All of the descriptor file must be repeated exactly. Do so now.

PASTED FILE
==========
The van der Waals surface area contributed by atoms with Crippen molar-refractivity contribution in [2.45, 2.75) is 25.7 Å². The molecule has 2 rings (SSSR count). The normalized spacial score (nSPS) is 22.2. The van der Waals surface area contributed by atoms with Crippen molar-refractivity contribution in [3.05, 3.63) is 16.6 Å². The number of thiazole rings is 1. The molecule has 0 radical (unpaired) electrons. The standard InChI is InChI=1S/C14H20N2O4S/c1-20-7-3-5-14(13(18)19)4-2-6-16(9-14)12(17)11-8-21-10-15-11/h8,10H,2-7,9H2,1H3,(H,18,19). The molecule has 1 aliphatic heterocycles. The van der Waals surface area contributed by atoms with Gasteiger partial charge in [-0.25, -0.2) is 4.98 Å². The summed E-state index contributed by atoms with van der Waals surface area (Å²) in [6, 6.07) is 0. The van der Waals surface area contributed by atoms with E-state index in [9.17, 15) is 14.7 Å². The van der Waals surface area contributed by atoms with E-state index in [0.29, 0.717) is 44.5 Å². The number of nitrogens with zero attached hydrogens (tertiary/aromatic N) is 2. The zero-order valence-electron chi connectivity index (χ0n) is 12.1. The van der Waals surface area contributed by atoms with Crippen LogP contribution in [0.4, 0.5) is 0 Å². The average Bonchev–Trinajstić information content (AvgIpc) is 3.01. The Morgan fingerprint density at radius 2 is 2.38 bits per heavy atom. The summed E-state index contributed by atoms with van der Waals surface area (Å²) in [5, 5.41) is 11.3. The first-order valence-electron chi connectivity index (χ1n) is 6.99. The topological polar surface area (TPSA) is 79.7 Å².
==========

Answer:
The van der Waals surface area contributed by atoms with Crippen molar-refractivity contribution in [2.45, 2.75) is 25.7 Å². The molecule has 2 rings (SSSR count). The normalized spacial score (nSPS) is 22.2. The van der Waals surface area contributed by atoms with Crippen molar-refractivity contribution in [3.05, 3.63) is 16.6 Å². The number of thiazole rings is 1. The molecule has 0 radical (unpaired) electrons. The standard InChI is InChI=1S/C14H20N2O4S/c1-20-7-3-5-14(13(18)19)4-2-6-16(9-14)12(17)11-8-21-10-15-11/h8,10H,2-7,9H2,1H3,(H,18,19). The molecule has 1 aliphatic heterocycles. The van der Waals surface area contributed by atoms with Gasteiger partial charge in [-0.25, -0.2) is 4.98 Å². The summed E-state index contributed by atoms with van der Waals surface area (Å²) in [6, 6.07) is 0. The van der Waals surface area contributed by atoms with E-state index in [9.17, 15) is 14.7 Å². The van der Waals surface area contributed by atoms with E-state index in [0.29, 0.717) is 44.5 Å². The number of nitrogens with zero attached hydrogens (tertiary/aromatic N) is 2. The zero-order valence-electron chi connectivity index (χ0n) is 12.1. The van der Waals surface area contributed by atoms with Crippen LogP contribution in [0.4, 0.5) is 0 Å². The average Bonchev–Trinajstić information content (AvgIpc) is 3.01. The Morgan fingerprint density at radius 2 is 2.38 bits per heavy atom. The summed E-state index contributed by atoms with van der Waals surface area (Å²) in [5, 5.41) is 11.3. The first-order valence-electron chi connectivity index (χ1n) is 6.99. The topological polar surface area (TPSA) is 79.7 Å².